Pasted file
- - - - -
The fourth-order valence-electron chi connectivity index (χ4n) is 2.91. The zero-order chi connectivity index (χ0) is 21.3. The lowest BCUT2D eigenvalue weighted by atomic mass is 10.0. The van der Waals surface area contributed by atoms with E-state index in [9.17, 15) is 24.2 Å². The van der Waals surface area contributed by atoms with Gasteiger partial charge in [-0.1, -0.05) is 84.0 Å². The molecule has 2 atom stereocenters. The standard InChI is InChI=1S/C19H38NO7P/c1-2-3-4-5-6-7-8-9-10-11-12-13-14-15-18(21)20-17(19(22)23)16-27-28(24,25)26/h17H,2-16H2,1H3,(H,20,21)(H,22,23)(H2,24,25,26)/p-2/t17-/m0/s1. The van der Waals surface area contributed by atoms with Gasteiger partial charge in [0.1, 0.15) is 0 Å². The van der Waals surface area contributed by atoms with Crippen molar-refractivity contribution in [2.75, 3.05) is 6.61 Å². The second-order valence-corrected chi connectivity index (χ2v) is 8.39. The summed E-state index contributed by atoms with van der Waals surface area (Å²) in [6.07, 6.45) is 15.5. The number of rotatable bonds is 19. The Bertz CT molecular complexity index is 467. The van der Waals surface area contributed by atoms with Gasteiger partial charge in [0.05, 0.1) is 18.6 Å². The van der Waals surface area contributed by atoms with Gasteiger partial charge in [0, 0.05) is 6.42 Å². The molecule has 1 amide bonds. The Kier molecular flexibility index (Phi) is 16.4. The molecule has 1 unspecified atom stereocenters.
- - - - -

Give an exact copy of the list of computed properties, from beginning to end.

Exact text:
The fourth-order valence-electron chi connectivity index (χ4n) is 2.91. The zero-order chi connectivity index (χ0) is 21.3. The lowest BCUT2D eigenvalue weighted by atomic mass is 10.0. The van der Waals surface area contributed by atoms with E-state index in [9.17, 15) is 24.2 Å². The van der Waals surface area contributed by atoms with Gasteiger partial charge in [-0.1, -0.05) is 84.0 Å². The molecule has 2 atom stereocenters. The standard InChI is InChI=1S/C19H38NO7P/c1-2-3-4-5-6-7-8-9-10-11-12-13-14-15-18(21)20-17(19(22)23)16-27-28(24,25)26/h17H,2-16H2,1H3,(H,20,21)(H,22,23)(H2,24,25,26)/p-2/t17-/m0/s1. The van der Waals surface area contributed by atoms with Gasteiger partial charge in [0.1, 0.15) is 0 Å². The van der Waals surface area contributed by atoms with Crippen molar-refractivity contribution in [2.75, 3.05) is 6.61 Å². The second-order valence-corrected chi connectivity index (χ2v) is 8.39. The summed E-state index contributed by atoms with van der Waals surface area (Å²) in [6.07, 6.45) is 15.5. The number of rotatable bonds is 19. The Bertz CT molecular complexity index is 467. The van der Waals surface area contributed by atoms with Gasteiger partial charge in [0.05, 0.1) is 18.6 Å². The van der Waals surface area contributed by atoms with Gasteiger partial charge in [0, 0.05) is 6.42 Å². The molecule has 1 amide bonds. The Kier molecular flexibility index (Phi) is 16.4. The molecule has 1 unspecified atom stereocenters.